Presentation of the Fredrick Seitz Memorial Award: Comments Given at 14th International Conference on Climate Change by The Heartland Institute introducing David R. Legates, recipient of the 2021 Fredrick Seitz Memorial Award.

Physical Science develops with the constant conflict between ideas and evidence. What ideas best fit the physical evidence? When the physical evidence changes the ideas must change accordingly. Otherwise, the science becomes stagnant, dogmatic. That is what is happening to the science claimed by the UN Intergovernmental Panel on Climate Change (IPCC) and its followers, including many once noted US science institutions.

In 1988, the UN established the IPCC to (1) assess the scientific information related to changes in climate from emissions of greenhouse gases and 2) formulate realistic responses. The IPCC issued its first report in 1990. 

Since then, a great deal has changed including:

  1. human conditions have greatly improved thanks to the use of fossil fuels.
  • the physical evidence of what is happening in the atmosphere with increasing CO2 has greatly improved
  • the attitudes of Western governments to changing science have worsened

Over the last 30 years, one of the most remarkable changes is the tremendous reduction in people living in extreme poverty. Extreme poverty is defined as person having a local purchasing power of $1.90 a day. It is estimated in local currency and adjusted to inflation and similar issues. The estimates used here come from Our World In Data and were updated in 2019

As you see, 30 years ago 1.9 billion people 36% of the worlds population lived in extreme poverty, mostly in Asia. Extreme poverty is life on the edge of death. In 2018, 650 million lived on the edge, about 9% of the worlds population. The great reduction in those living in extreme poverty is despite an increase in population of about 43%.

From 1990 through 2018 the worlds CO2 emissions increased by 60%. Chinas CO2 emissions grew by 315%, more than three times. Today, Asia emits more CO2 than all other continents combined.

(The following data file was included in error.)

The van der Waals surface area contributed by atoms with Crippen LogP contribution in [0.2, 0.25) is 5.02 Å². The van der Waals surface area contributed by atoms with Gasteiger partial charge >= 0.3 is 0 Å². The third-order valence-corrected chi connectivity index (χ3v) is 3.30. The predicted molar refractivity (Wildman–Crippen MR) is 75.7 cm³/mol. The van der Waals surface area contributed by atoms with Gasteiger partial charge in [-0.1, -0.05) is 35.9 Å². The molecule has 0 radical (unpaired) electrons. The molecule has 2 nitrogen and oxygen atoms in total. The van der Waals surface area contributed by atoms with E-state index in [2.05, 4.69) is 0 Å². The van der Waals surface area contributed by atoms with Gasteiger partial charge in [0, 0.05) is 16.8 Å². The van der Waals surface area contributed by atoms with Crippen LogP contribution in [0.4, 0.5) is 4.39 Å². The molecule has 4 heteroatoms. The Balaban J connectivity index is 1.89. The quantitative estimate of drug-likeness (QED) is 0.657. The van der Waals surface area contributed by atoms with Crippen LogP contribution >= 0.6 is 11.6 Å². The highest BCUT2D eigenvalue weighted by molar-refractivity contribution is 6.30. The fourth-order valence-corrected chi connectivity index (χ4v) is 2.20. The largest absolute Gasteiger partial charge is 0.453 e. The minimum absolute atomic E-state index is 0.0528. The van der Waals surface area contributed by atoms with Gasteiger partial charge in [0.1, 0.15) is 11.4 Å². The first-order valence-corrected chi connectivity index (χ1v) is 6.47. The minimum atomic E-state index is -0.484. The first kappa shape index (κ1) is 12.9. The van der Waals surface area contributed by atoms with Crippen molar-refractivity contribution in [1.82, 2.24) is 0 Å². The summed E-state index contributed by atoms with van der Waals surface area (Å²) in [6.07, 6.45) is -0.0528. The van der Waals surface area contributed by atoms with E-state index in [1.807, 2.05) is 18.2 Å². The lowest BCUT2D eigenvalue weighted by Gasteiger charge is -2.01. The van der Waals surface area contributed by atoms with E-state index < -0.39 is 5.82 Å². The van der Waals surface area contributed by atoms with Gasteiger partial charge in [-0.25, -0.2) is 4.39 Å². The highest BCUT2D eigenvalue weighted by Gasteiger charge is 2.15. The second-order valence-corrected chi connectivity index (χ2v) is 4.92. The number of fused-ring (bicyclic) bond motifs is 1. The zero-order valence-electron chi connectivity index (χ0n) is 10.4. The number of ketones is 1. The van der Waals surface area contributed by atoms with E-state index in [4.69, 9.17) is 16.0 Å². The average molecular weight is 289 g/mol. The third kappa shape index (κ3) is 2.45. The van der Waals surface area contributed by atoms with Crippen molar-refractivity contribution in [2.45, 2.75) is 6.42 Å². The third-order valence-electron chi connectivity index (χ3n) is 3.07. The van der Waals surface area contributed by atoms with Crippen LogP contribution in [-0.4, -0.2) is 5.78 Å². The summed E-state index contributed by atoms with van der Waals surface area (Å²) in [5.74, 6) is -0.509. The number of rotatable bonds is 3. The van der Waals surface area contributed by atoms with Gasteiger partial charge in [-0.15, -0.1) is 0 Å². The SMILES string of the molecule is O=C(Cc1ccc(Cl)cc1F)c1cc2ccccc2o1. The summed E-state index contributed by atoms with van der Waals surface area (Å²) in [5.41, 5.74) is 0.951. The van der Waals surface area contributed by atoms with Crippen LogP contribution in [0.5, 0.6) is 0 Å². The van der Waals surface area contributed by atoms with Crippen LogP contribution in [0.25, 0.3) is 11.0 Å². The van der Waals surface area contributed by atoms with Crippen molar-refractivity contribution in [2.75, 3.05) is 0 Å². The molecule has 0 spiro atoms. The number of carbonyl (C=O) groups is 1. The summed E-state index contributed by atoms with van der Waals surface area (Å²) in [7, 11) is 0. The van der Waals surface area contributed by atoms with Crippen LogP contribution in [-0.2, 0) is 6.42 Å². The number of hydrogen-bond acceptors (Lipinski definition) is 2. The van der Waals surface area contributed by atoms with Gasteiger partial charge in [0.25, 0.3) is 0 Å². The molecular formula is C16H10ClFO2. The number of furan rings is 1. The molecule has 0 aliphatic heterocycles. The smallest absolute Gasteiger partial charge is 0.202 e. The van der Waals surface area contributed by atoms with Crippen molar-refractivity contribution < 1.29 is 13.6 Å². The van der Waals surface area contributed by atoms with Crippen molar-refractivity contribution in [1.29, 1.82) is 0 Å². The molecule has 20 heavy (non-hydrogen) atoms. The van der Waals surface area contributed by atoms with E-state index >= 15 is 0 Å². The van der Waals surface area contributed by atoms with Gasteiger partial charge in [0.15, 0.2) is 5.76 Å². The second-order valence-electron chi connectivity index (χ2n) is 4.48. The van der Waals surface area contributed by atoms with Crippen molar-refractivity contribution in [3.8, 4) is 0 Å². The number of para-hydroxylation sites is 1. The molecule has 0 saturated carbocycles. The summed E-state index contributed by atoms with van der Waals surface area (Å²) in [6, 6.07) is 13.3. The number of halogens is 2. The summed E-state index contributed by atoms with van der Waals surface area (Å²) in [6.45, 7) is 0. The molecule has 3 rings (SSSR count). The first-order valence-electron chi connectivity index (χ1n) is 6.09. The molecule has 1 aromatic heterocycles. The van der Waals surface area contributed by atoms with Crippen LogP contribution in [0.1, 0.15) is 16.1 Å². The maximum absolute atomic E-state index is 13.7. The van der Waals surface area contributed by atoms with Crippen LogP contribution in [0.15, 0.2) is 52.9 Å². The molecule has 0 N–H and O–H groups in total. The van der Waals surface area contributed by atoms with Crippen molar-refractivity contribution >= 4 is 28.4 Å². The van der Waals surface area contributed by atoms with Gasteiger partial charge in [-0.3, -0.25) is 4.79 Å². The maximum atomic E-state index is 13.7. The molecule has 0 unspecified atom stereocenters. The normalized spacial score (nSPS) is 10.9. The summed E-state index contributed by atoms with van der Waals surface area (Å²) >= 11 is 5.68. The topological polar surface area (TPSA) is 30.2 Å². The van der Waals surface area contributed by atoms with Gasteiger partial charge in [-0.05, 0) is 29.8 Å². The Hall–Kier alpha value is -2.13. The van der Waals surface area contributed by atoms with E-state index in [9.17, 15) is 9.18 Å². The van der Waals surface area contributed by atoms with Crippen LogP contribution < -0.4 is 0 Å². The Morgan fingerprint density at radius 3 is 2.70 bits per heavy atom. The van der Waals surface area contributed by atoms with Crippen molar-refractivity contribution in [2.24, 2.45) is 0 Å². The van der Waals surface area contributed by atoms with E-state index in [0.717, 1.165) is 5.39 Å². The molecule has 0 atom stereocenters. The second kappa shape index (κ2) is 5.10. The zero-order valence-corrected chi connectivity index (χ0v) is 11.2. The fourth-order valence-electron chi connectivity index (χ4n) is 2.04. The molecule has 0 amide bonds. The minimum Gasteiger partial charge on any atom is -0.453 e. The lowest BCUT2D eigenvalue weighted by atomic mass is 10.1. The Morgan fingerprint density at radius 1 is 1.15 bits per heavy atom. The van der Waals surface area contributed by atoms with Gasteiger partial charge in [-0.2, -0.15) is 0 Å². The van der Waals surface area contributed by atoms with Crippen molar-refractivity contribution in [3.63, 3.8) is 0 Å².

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A second remarkable change is Space Age Technology which gives us the ability to observe and measure what is occurring in the atmosphere, where the greenhouse effect occurs. This evidence contradicts that early scientific speculation. Despite a 60% increase the influence of CO2 on global temperatures is modest, and not dangerous.

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A third remarkable change is the obstinance of Western Governments and many western science institutions in ignoring the changing evidence. Contrary to the scientific method they are refusing to adjust their views, which they still call scientific, to the great expansion in physical evidence about the atmosphere and the effects of carbon dioxide. With mounting physical evidence, what began as a scientific speculation has drifted into world of science fiction and political myth.

Washington DC is a hotbed for science myths and attacking all who dare question them. Our honoree had already experienced what happens to physicists who challenge the accepted myths with physical evidence. In his experience in estimating precipitation, he always advocated those measurements must be checked and double checked, and when scientific concepts do not meet the evidence from experiments and observations, the concepts must be change. This winter, when given an opportunity he bravely stood up, and with the support of a few, declared certain myths popular in Washington are not science, and explained why.

Ladies and gentlemen, I have the privilege to present to you the honoree of the 2021 Fredrick Seitz Memorial Award, Dr. David Russell Legates

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More details of the Heartland Conference will appear next week in a full TWTW